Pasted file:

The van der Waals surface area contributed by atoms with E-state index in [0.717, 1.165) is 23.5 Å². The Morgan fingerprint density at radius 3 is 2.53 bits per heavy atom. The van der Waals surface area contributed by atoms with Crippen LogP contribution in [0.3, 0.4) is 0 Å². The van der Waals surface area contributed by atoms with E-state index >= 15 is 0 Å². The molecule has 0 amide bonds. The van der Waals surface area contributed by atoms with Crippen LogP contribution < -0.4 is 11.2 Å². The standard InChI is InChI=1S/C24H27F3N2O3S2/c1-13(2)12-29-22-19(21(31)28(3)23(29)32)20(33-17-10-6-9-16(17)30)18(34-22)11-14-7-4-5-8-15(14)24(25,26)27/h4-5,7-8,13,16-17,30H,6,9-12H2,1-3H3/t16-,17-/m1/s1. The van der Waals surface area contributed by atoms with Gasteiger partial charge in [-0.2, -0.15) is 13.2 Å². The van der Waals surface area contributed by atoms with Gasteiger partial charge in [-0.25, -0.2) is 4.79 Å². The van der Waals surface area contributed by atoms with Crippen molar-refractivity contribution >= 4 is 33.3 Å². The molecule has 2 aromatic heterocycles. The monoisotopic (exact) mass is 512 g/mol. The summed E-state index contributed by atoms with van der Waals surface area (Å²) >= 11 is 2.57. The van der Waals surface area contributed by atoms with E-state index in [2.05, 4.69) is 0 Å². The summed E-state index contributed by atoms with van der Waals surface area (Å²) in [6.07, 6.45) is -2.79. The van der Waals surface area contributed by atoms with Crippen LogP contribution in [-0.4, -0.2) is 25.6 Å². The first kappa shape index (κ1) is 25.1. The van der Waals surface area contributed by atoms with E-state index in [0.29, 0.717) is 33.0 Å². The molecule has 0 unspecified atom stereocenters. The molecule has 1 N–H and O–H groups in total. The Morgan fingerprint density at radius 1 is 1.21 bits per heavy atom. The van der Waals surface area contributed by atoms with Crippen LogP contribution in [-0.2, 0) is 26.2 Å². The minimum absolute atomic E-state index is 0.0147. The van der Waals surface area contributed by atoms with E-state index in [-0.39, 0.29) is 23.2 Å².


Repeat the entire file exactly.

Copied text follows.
The van der Waals surface area contributed by atoms with E-state index in [0.717, 1.165) is 23.5 Å². The Morgan fingerprint density at radius 3 is 2.53 bits per heavy atom. The van der Waals surface area contributed by atoms with Crippen LogP contribution in [0.3, 0.4) is 0 Å². The van der Waals surface area contributed by atoms with E-state index >= 15 is 0 Å². The molecule has 0 amide bonds. The van der Waals surface area contributed by atoms with Crippen LogP contribution < -0.4 is 11.2 Å². The standard InChI is InChI=1S/C24H27F3N2O3S2/c1-13(2)12-29-22-19(21(31)28(3)23(29)32)20(33-17-10-6-9-16(17)30)18(34-22)11-14-7-4-5-8-15(14)24(25,26)27/h4-5,7-8,13,16-17,30H,6,9-12H2,1-3H3/t16-,17-/m1/s1. The van der Waals surface area contributed by atoms with Gasteiger partial charge in [-0.2, -0.15) is 13.2 Å². The van der Waals surface area contributed by atoms with Gasteiger partial charge in [-0.25, -0.2) is 4.79 Å². The van der Waals surface area contributed by atoms with Crippen molar-refractivity contribution >= 4 is 33.3 Å². The molecule has 2 aromatic heterocycles. The monoisotopic (exact) mass is 512 g/mol. The summed E-state index contributed by atoms with van der Waals surface area (Å²) >= 11 is 2.57. The van der Waals surface area contributed by atoms with E-state index in [2.05, 4.69) is 0 Å². The summed E-state index contributed by atoms with van der Waals surface area (Å²) in [6.07, 6.45) is -2.79. The van der Waals surface area contributed by atoms with Crippen LogP contribution in [-0.4, -0.2) is 25.6 Å². The first kappa shape index (κ1) is 25.1. The van der Waals surface area contributed by atoms with E-state index in [0.29, 0.717) is 33.0 Å². The molecule has 0 unspecified atom stereocenters. The molecule has 1 N–H and O–H groups in total. The Morgan fingerprint density at radius 1 is 1.21 bits per heavy atom. The van der Waals surface area contributed by atoms with Crippen LogP contribution in [-0.2, 0) is 26.2 Å². The minimum absolute atomic E-state index is 0.0147. The van der Waals surface area contributed by atoms with E-state index in [-0.39, 0.29) is 23.2 Å².